Appearances Can Be Deceptive When It Comes to Money

Does it seem like everyone around you is living large? Driving a new car, drinking store-bought coffee, and eating meals out all of the time. Your perception will be largely influenced by your own current financial situation. For us here at MindYour2Cents, we often feel bad for people we see living large, because we know the struggles which often accompany it.

Why would we feel badly for people who seem to be riding high on the hog? Because we know it is often a façade, nothing more than an elaborate house of cards which could crumble at any minute. Surveys consistently show almost half of all Americans have zero savings, and this group includes people who make good incomes. Many people spend all of what they earn, living as wage slaves, hoping and praying an unfortunate event doesn’t affect them.

How do people get themselves into these situations? Mostly because they favor instant gratification over long-term benefit. The wise course of action is to build an emergency fund, and then start investing to build a passive income stream, but that isn’t always perceived to be as much fun as buying something now. Sometimes people enjoying having things in the present so much that in addition to spending all of their income they also acquire high-interest debt.

At MindYour2Cents we aren’t about saving and investing simply to have more money on paper; we believe in living a richer life. Part of living a richer life, is having peace of mind with many things, including personal finances. A person driving an older car may actually have more wealth, including an emergency fund and investments, than someone driving a brand-new luxury vehicle they bought on credit. You would be surprised how much car purchases can affect long-term wealth and progress towards financial independence.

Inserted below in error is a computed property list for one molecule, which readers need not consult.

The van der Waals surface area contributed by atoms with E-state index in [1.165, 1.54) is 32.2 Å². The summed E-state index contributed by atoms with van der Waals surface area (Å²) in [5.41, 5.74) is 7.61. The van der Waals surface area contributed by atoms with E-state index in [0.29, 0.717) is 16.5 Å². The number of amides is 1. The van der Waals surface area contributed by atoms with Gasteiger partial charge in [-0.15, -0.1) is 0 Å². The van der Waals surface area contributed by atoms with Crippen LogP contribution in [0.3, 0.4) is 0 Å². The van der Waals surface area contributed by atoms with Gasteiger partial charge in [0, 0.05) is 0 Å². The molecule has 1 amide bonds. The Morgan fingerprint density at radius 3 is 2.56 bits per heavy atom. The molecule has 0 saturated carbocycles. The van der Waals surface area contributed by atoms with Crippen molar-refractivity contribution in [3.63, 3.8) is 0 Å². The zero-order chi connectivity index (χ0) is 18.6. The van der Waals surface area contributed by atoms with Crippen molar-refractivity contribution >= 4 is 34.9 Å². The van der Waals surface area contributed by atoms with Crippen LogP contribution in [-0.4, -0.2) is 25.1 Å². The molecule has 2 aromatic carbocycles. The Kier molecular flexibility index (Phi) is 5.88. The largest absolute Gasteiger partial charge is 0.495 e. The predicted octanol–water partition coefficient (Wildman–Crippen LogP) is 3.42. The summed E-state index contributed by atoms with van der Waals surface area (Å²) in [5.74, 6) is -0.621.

We have things we enjoy purchasing, as well as worthwhile experiences we spend our money on. But, we never forget to pay ourselves first, and fund our savings and investments prior to making those purchases. Things, and experiences, are much more enjoyable when they aren’t linked with stress-inducing debt.

The other thing we believe is you will never be happy comparing yourself to others. A big benefit of financial independence is it brings contentment and a sense of achievement. The contentment comes from knowing you could purchase more things, but you choose not to. The sense of achievement comes from knowing you are meeting the financial goals you have set for yourself. When you realize your consumption is a personal choice, and one you have control over, you feel a sense of power over your future. And, you feel badly for those around you who are toiling away while trying to maintain the illusion of wealth.

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